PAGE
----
“Before you say ‘Screw this, I’m out!’,” Jay Zigmont, Ph.D., CFP, tells Insider, “you should have some kind of landing pad or direction.” Zigmont, who also works as a career coach, explains that many people romanticize the idea of quitting their jobs without thinking about what they’ll actually do with that time.
Once you have some idea of what you want to do after leaving your job, you’ll have a better understanding of how much you need to save in order to sustain that new lifestyle. Here are five tips for making a six-month financial exit plan from a job that you hate.
While some advisors dread such heart-to-heart conversations, others embrace them. Clients who confide in their advisor — and feel better afterward — tend to remain loyal through thick and thin.
“You have to have a relationship where the client trusts you enough to discuss their feelings,” said Jay Zigmont, a certified financial planner in Water Valley, Miss. “You have to have that safe environment and make them comfortable discussing where their feelings are coming from.”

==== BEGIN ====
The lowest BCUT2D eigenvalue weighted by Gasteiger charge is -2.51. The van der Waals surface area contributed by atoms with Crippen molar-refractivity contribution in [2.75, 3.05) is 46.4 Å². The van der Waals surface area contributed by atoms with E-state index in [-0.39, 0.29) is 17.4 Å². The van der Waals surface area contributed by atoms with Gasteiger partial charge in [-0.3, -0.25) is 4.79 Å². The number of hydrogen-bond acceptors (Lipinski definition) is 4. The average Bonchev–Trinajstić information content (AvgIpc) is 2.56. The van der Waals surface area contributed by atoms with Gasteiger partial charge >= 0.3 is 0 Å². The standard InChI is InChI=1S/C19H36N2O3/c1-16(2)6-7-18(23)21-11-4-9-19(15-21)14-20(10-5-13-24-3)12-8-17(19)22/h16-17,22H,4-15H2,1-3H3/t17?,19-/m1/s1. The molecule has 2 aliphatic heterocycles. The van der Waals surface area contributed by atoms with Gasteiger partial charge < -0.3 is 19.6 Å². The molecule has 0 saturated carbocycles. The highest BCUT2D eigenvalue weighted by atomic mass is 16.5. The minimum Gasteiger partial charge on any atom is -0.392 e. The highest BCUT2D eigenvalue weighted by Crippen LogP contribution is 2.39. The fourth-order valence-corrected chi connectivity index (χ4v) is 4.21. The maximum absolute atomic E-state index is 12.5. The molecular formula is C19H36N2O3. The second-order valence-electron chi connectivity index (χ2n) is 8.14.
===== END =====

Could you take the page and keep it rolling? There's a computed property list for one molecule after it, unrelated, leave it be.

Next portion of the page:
To build trust, acknowledge a client’s emotions and mental health. Resist judgment (“You shouldn’t feel that way”) in favor of reflecting on the situation (“I can tell this is hard for you”) and letting people open up.
“You can’t rush to propose a solution,” Zigmont said. “First, understand what’s holding them back on the emotional side.”
Putting off a major purchase may be the right option now, especially on a new car, says Jay Zigmont, a certified financial planner (CFP) and founder of Mississippi-based financial firm Live, Learn, Plan. “If your car works and gets you to work, then stick with it,” he says.
That’s because while auto loan rates are low, the cost of new cars has surged 11.1% over the past year, according to the consumer price index. But inflation on used cars is even worse—up 31.4% over the past year. Zigmont says in general, car prices have gotten a “bit disconnected from reality,” and consumers need to ask themselves if they really need a new car right now.
“Try paying for a complete detailing of your car and it will feel new to you without the sticker shock,” he says.